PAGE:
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How Borderline Personality Disorder Put an End to My Party Days

When I was 19, my life became a waking nightmare, and even my doctor failed to understand what was wrong with me. Here's how I got better.
The author.

This article originally appeared on VICE UK.

In the summer of 2010, just before I turned 19 and in my first year of university, I attempted suicide with a month's supply of my antidepressants and ended up in intensive care, breathing on a machine. By my second year, my good-time friends had had enough of me. I was no longer invited out, and became very isolated and increasingly unhappy. I got into an abusive relationship and attempted suicide another two times. I was also bulimic—vomiting everything that touched my lips.


During the first year of my undergraduate degree I reduced my calorie intake to 250 a day—about two and a half slices of bread or five medium apples—and started to go slowly insane. I drank, took drugs, and went to clubs with a religious fervor. My body started to cave in. I was starving and my hair started to fall out. My nails went blue. My skin turned to flaking scales. I once ate a burger after a night out and forced myself to run up and down the stairs until I actually passed out to "make up for it." I went to my campus GP and told him I needed help. At five and a half stone (less than 80 pounds), he said I wasn't sick enough to warrant eating disorders treatment, and borderline personality disorder (BPD) was never even mentioned.

People couldn't keep up with my impulsive behavior, the manic phases and the fits of crying. The labels of "drama queen," "attention seeker," and "total fucking mess" followed me around like a bad smell. I tried to conceal it, but being called those things hurt. I didn't know how to explain that all the stuff I was doing was an attempt to manage my out-of-control emotions, because when I'm going through a bad patch it feels like being on a sickening roller coaster—only, I can't get off.

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Stephen Buckley, Head of Information at the mental health charity Mind, describes BPD as "a very broad diagnosis that can include lots of different people with very different experiences." He told me that BPD can involve experiencing a number of symptoms for extended periods of time, including "feeling worried that people might abandon you; feeling very intense emotions that are also very changeable; feeling like you don't have a strong sense of who you are; finding it hard to make and maintain relationships; acting impulsively; having suicidal thoughts or self-harming; feeling angry; feeling paranoid, having psychotic experiences; feeling numb; or feeling empty or alone a lot of the time."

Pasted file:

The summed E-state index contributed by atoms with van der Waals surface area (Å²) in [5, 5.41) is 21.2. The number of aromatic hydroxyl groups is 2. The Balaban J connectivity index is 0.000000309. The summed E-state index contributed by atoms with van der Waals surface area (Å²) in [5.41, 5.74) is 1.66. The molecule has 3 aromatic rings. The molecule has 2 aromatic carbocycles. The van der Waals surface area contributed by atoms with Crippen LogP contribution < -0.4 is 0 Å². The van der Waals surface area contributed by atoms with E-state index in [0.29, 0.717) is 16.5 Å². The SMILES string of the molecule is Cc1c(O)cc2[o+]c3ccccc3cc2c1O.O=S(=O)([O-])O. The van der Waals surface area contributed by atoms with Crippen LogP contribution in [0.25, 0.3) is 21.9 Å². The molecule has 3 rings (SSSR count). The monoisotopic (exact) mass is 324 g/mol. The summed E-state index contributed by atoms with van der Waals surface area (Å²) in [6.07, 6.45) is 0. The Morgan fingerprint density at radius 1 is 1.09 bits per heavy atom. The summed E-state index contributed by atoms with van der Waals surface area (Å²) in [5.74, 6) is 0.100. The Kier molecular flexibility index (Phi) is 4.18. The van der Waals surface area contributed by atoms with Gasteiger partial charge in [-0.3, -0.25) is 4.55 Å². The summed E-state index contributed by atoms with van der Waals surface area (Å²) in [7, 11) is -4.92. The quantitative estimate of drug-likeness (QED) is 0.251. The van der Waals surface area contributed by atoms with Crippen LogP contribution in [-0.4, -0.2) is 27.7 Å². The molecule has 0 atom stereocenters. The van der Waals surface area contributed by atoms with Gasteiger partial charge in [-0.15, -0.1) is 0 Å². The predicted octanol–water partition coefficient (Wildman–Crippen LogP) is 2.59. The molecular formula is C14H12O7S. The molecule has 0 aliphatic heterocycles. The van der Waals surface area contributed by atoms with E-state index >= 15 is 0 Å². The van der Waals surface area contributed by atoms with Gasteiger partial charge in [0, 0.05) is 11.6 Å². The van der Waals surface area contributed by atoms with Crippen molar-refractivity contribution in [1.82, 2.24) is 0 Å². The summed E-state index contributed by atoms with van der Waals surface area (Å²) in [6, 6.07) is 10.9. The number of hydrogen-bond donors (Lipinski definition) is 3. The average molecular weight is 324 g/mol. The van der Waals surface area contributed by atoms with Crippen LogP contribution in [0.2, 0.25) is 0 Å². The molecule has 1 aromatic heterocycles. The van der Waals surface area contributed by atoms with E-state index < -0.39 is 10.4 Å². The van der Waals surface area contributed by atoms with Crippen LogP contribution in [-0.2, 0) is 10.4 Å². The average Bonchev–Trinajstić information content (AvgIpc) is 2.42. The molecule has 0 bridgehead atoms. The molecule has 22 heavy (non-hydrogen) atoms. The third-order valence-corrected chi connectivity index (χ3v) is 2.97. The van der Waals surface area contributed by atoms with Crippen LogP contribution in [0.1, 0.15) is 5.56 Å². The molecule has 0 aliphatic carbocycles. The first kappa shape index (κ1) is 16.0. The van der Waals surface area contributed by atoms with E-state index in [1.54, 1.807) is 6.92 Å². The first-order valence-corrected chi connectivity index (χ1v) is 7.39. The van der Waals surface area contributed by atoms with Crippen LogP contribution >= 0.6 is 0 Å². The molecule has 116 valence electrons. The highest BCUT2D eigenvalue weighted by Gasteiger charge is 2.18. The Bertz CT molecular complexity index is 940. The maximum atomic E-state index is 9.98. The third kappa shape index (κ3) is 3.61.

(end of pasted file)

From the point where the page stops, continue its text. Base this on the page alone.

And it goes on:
To me, it was more like going from feeling suicidal and totally despairing, to reasonably positive within an hour. The intense mood swings were terrifying because they were—and still are—coupled with impulsive urges to harm myself or do things I know I'll later regret. The negative emotions I have are immobilizing. They crash over me like huge waves, knocking the wind out of me and forcing me underwater. It means living with a devious voice in my mind that whispers ugly thoughts and orders. It tells me that I'm a shitty person, don't deserve to exist, and that my life is meaningless.

According to the NHS, personality disorders often become apparent during a person's teenage years and are commonly associated with childhood trauma; eight out of ten people with BPD have experienced physical, emotional, or sexual abuse during childhood, or parental neglect.

I wasn't neglected by my parents. I had a very happy childhood up until I started secondary school. It was the kind of school that concerned middle-class parents tend not to send their kids to. Discipline in classrooms was practically nil and I was bullied badly, branded a "lezzer" and a "dyke," greeted with laughter whenever I entered the room, pelted with chewing gum, dismissed by boys as a "rat" and a "dog" that "no man would ever want to touch." Girls would pretend to be scared of me in the swimming pool changing rooms because I hadn't realized, at age 11, that I was meant to shave my legs.


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This continued for about two years, and by the time I was 14, I'd become completely disconnected from myself and overwhelmed by feelings of worthlessness and anger. This was when my impulsive behavior kicked in, and I started self-harming, drinking, taking drugs like cocaine, mephedrone, and speed, and looking for attention from dubious men. I didn't know what borderline personality disorder was. I began limiting myself to 1,000 calories a day and visiting pro-anorexia websites. I told myself that I'd feel calmer and people would like me and the raging hurt would leave me if I just became thin enough.